The Pell Grant program is under the microscope these days, as higher education policy makers ponder the program’s expanded costs and basically the size of it all.
There is a new report out from the Congressional Budget Office (CBO), which by the way as a nonpartisan entity does not take any particular side, and simply tells it as it is concerning facts about the Pell Grant program. The report doesn’t play into the potential debates on whether the program now is too big or too ineffective, or if or how it might be reworked, but rather provides facts on why Pell Grant program spending has significantly increased, and the potential effects of some proposals to alter the program. The report also gives some alternative approaches to help low-income students afford to go to college.
The proportion of postsecondary students who received Pell Grants jumped from 24 percent in 2006-7 to 36 percent in 2010-11.
According to the CBO report there are two main reasons for the dramatic increase in Pell Grant recipients: the sheer number of students enrolling in higher education programs, and the proportion of these newly enrolled students who qualify for Pell Grants. Reasons for increased student enrollment include a poor economy, the expansion of distance learning, and increased financial aid availability which includes both grant aid itself and loan funds.
The pump up in distance education, which allows more students to take classes yet not actually be in the classroom, was likely augmented by a 2005 federal policy change which allowed colleges already eligible for federal aid to enroll over half of their student population in online programs.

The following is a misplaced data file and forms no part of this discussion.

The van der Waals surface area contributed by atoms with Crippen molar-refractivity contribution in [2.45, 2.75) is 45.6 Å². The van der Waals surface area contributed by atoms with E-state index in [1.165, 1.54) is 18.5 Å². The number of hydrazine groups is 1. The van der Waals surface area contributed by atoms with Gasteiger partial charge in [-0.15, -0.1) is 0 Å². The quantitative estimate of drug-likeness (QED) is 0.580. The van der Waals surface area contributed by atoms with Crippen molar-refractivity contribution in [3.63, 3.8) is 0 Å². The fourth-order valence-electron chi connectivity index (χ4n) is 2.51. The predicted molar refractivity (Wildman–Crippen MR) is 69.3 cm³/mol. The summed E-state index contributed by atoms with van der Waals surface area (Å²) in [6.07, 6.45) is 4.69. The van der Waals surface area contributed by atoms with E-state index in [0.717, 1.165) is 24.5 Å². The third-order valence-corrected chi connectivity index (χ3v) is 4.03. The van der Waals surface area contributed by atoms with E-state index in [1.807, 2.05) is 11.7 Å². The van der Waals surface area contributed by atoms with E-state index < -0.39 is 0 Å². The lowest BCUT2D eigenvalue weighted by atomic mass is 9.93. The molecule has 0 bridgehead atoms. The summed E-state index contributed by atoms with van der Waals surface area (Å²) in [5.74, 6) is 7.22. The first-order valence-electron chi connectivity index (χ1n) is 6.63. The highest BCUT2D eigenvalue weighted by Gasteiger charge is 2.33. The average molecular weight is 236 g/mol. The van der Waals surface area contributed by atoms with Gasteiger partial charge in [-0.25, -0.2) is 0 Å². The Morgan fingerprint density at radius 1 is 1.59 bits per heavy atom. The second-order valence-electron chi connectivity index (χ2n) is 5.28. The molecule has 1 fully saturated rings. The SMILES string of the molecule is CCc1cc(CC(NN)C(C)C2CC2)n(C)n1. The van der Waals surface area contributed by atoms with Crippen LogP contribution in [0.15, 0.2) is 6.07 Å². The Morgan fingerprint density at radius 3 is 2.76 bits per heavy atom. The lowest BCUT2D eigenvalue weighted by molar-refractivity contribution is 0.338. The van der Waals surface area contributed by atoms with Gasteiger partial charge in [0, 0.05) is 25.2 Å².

Another student group that became eligible for Pell Grants did so because their own or their families’ financial situations deteriorated in the downturn economy.
Separate from the increase in student numbers eligible for the grants, another large driver of Pell Gant costs simply was the increase in grant amounts, mainly due to legislative decisions. With a roughly 30 percent increase in the size of maximum grants, the Pell Grant program increased its cost by about $11billion the CBO report estimated, which accounted for approximately one-third of the 2010-11 Pell program.
Change May Happen
The CBO report, which lists twelve possible changes that may be considered for the Pell program, includes some that would increase the program plus a majority that would tighten it in some way.
The CBO report also cites and examines potential policies that would limit the number of grant recipients plus estimates the number of recipients that would be excluded. Some policies examined include tightening financial means testing (a variable depending on ways it was enforced), implementing academic requisites for initial eligibility, or implementing a requirement that current recipients meet academic standards in order to continue receiving their grants.
Other policies the CBO examined include a few that could expand Pell (such as increasing the maximum grant to $6,400, which would increase the program cost even further by $5.3 billion), or making changes to the expected family contribution formula to require less information (this could increase Pell recipients by an estimated 2 percent).
The final section of the report explores additional methods -- as options or Pell supplements – that the government could use to expand college access for low-income Americans. Examples could be to restructure Pell Grants to be forgivable loans (which may act as incentives for academic performance), or making grant assurances to middle and high school students, or offering federal grants to boost grants that state programs offer.
View the CBO report for fuller information on: Options for Changing the Pell Grant Program, and Alternatives to the Program.
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